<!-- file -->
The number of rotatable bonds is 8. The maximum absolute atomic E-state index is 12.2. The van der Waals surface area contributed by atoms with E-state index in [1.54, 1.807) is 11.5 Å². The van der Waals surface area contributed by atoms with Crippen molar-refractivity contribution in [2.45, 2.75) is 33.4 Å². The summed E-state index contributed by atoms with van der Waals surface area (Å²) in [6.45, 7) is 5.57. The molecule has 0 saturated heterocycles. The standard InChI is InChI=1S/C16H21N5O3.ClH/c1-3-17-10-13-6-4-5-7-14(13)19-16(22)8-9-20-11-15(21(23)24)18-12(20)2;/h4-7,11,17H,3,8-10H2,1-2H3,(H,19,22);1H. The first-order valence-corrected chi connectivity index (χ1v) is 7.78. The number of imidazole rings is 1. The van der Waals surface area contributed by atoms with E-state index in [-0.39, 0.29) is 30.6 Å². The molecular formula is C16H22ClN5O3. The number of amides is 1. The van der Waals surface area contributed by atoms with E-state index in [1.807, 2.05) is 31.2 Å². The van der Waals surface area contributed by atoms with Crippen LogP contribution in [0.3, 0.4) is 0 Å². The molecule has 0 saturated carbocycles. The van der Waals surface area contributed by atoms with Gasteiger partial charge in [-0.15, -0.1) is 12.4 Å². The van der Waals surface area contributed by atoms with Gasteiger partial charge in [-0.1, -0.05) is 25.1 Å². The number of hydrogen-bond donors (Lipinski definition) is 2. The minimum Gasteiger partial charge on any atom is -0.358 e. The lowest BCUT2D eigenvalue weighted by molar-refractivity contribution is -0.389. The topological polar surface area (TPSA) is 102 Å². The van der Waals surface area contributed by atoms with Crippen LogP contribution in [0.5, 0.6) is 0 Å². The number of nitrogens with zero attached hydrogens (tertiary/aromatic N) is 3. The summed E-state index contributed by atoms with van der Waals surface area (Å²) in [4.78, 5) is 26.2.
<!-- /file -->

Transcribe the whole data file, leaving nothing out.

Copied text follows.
The number of rotatable bonds is 8. The maximum absolute atomic E-state index is 12.2. The van der Waals surface area contributed by atoms with E-state index in [1.54, 1.807) is 11.5 Å². The van der Waals surface area contributed by atoms with Crippen molar-refractivity contribution in [2.45, 2.75) is 33.4 Å². The summed E-state index contributed by atoms with van der Waals surface area (Å²) in [6.45, 7) is 5.57. The molecule has 0 saturated heterocycles. The standard InChI is InChI=1S/C16H21N5O3.ClH/c1-3-17-10-13-6-4-5-7-14(13)19-16(22)8-9-20-11-15(21(23)24)18-12(20)2;/h4-7,11,17H,3,8-10H2,1-2H3,(H,19,22);1H. The first-order valence-corrected chi connectivity index (χ1v) is 7.78. The number of imidazole rings is 1. The van der Waals surface area contributed by atoms with E-state index in [-0.39, 0.29) is 30.6 Å². The molecular formula is C16H22ClN5O3. The number of amides is 1. The van der Waals surface area contributed by atoms with E-state index in [1.807, 2.05) is 31.2 Å². The van der Waals surface area contributed by atoms with Crippen LogP contribution in [0.3, 0.4) is 0 Å². The molecule has 0 saturated carbocycles. The van der Waals surface area contributed by atoms with Gasteiger partial charge in [-0.15, -0.1) is 12.4 Å². The van der Waals surface area contributed by atoms with Gasteiger partial charge in [-0.1, -0.05) is 25.1 Å². The number of hydrogen-bond donors (Lipinski definition) is 2. The minimum Gasteiger partial charge on any atom is -0.358 e. The lowest BCUT2D eigenvalue weighted by molar-refractivity contribution is -0.389. The topological polar surface area (TPSA) is 102 Å². The van der Waals surface area contributed by atoms with Crippen LogP contribution in [0.5, 0.6) is 0 Å². The number of nitrogens with zero attached hydrogens (tertiary/aromatic N) is 3. The summed E-state index contributed by atoms with van der Waals surface area (Å²) in [4.78, 5) is 26.2.